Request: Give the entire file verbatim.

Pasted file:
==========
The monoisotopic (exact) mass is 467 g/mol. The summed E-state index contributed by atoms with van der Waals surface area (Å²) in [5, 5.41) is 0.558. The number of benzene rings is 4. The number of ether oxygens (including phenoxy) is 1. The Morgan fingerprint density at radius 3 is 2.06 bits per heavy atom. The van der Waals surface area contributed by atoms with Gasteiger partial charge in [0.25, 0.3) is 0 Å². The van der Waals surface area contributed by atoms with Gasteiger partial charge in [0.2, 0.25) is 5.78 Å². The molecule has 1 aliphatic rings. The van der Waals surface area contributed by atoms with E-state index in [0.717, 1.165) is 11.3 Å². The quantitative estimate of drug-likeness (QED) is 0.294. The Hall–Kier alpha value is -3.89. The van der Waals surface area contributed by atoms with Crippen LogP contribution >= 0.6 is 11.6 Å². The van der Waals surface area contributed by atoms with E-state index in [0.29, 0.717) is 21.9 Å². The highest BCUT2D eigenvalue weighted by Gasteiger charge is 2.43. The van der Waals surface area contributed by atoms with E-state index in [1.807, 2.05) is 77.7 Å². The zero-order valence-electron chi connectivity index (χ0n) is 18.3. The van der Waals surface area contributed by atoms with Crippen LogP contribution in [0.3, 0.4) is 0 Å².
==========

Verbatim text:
The monoisotopic (exact) mass is 467 g/mol. The summed E-state index contributed by atoms with van der Waals surface area (Å²) in [5, 5.41) is 0.558. The number of benzene rings is 4. The number of ether oxygens (including phenoxy) is 1. The Morgan fingerprint density at radius 3 is 2.06 bits per heavy atom. The van der Waals surface area contributed by atoms with Gasteiger partial charge in [0.25, 0.3) is 0 Å². The van der Waals surface area contributed by atoms with Gasteiger partial charge in [0.2, 0.25) is 5.78 Å². The molecule has 1 aliphatic rings. The van der Waals surface area contributed by atoms with E-state index in [0.717, 1.165) is 11.3 Å². The quantitative estimate of drug-likeness (QED) is 0.294. The Hall–Kier alpha value is -3.89. The van der Waals surface area contributed by atoms with Crippen LogP contribution >= 0.6 is 11.6 Å². The van der Waals surface area contributed by atoms with E-state index in [0.29, 0.717) is 21.9 Å². The highest BCUT2D eigenvalue weighted by Gasteiger charge is 2.43. The van der Waals surface area contributed by atoms with E-state index in [1.807, 2.05) is 77.7 Å². The zero-order valence-electron chi connectivity index (χ0n) is 18.3. The van der Waals surface area contributed by atoms with Crippen LogP contribution in [0.3, 0.4) is 0 Å².